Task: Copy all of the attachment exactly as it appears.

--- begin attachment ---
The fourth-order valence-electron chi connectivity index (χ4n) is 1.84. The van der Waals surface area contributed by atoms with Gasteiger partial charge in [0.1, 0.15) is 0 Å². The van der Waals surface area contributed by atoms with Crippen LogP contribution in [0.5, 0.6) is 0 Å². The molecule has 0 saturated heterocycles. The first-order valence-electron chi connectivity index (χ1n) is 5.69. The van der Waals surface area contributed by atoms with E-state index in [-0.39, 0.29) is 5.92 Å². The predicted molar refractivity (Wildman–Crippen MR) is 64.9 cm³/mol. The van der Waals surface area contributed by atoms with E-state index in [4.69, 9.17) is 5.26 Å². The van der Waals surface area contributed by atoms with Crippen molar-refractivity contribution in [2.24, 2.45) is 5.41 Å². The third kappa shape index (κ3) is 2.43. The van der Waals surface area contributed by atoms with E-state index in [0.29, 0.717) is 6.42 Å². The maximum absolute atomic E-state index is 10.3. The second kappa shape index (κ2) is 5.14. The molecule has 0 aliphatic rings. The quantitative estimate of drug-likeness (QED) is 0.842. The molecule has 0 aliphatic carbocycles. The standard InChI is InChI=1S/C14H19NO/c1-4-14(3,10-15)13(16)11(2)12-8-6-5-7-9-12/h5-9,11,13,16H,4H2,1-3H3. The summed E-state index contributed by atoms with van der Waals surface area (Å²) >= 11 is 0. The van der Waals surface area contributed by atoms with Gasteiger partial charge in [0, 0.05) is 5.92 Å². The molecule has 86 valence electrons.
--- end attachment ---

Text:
The fourth-order valence-electron chi connectivity index (χ4n) is 1.84. The van der Waals surface area contributed by atoms with Gasteiger partial charge in [0.1, 0.15) is 0 Å². The van der Waals surface area contributed by atoms with Crippen LogP contribution in [0.5, 0.6) is 0 Å². The molecule has 0 saturated heterocycles. The first-order valence-electron chi connectivity index (χ1n) is 5.69. The van der Waals surface area contributed by atoms with E-state index in [-0.39, 0.29) is 5.92 Å². The predicted molar refractivity (Wildman–Crippen MR) is 64.9 cm³/mol. The van der Waals surface area contributed by atoms with E-state index in [4.69, 9.17) is 5.26 Å². The van der Waals surface area contributed by atoms with Crippen molar-refractivity contribution in [2.24, 2.45) is 5.41 Å². The third kappa shape index (κ3) is 2.43. The van der Waals surface area contributed by atoms with E-state index in [0.29, 0.717) is 6.42 Å². The maximum absolute atomic E-state index is 10.3. The second kappa shape index (κ2) is 5.14. The molecule has 0 aliphatic rings. The quantitative estimate of drug-likeness (QED) is 0.842. The molecule has 0 aliphatic carbocycles. The standard InChI is InChI=1S/C14H19NO/c1-4-14(3,10-15)13(16)11(2)12-8-6-5-7-9-12/h5-9,11,13,16H,4H2,1-3H3. The summed E-state index contributed by atoms with van der Waals surface area (Å²) >= 11 is 0. The van der Waals surface area contributed by atoms with Gasteiger partial charge in [0, 0.05) is 5.92 Å². The molecule has 86 valence electrons.